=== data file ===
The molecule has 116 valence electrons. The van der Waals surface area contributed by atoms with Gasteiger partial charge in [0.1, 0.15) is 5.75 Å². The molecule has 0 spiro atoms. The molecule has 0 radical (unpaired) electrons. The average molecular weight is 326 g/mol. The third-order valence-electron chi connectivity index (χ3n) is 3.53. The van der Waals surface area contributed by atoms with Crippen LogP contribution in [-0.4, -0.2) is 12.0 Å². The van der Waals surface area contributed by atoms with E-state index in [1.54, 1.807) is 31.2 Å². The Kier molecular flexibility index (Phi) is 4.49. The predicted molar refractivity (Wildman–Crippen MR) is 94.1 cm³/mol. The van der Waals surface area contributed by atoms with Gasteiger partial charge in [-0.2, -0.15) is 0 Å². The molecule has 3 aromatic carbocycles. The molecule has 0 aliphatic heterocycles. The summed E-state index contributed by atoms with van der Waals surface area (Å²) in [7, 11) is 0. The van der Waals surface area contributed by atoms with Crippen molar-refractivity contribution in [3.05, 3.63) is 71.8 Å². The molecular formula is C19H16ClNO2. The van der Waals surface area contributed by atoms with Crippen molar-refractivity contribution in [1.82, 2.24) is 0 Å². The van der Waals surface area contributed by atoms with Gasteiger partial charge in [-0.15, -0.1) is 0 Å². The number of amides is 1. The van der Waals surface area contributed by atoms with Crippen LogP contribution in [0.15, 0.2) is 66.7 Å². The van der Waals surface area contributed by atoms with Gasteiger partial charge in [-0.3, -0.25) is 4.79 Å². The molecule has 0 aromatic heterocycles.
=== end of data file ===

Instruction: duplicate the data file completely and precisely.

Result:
The molecule has 116 valence electrons. The van der Waals surface area contributed by atoms with Gasteiger partial charge in [0.1, 0.15) is 5.75 Å². The molecule has 0 spiro atoms. The molecule has 0 radical (unpaired) electrons. The average molecular weight is 326 g/mol. The third-order valence-electron chi connectivity index (χ3n) is 3.53. The van der Waals surface area contributed by atoms with Crippen LogP contribution in [-0.4, -0.2) is 12.0 Å². The van der Waals surface area contributed by atoms with E-state index in [1.54, 1.807) is 31.2 Å². The Kier molecular flexibility index (Phi) is 4.49. The predicted molar refractivity (Wildman–Crippen MR) is 94.1 cm³/mol. The van der Waals surface area contributed by atoms with Gasteiger partial charge in [-0.2, -0.15) is 0 Å². The molecule has 3 aromatic carbocycles. The molecule has 0 aliphatic heterocycles. The summed E-state index contributed by atoms with van der Waals surface area (Å²) in [7, 11) is 0. The van der Waals surface area contributed by atoms with Crippen molar-refractivity contribution in [3.05, 3.63) is 71.8 Å². The molecular formula is C19H16ClNO2. The van der Waals surface area contributed by atoms with Crippen molar-refractivity contribution in [1.82, 2.24) is 0 Å². The van der Waals surface area contributed by atoms with Gasteiger partial charge in [-0.15, -0.1) is 0 Å². The number of amides is 1. The van der Waals surface area contributed by atoms with Crippen LogP contribution in [0.15, 0.2) is 66.7 Å². The van der Waals surface area contributed by atoms with Gasteiger partial charge in [-0.3, -0.25) is 4.79 Å². The molecule has 0 aromatic heterocycles.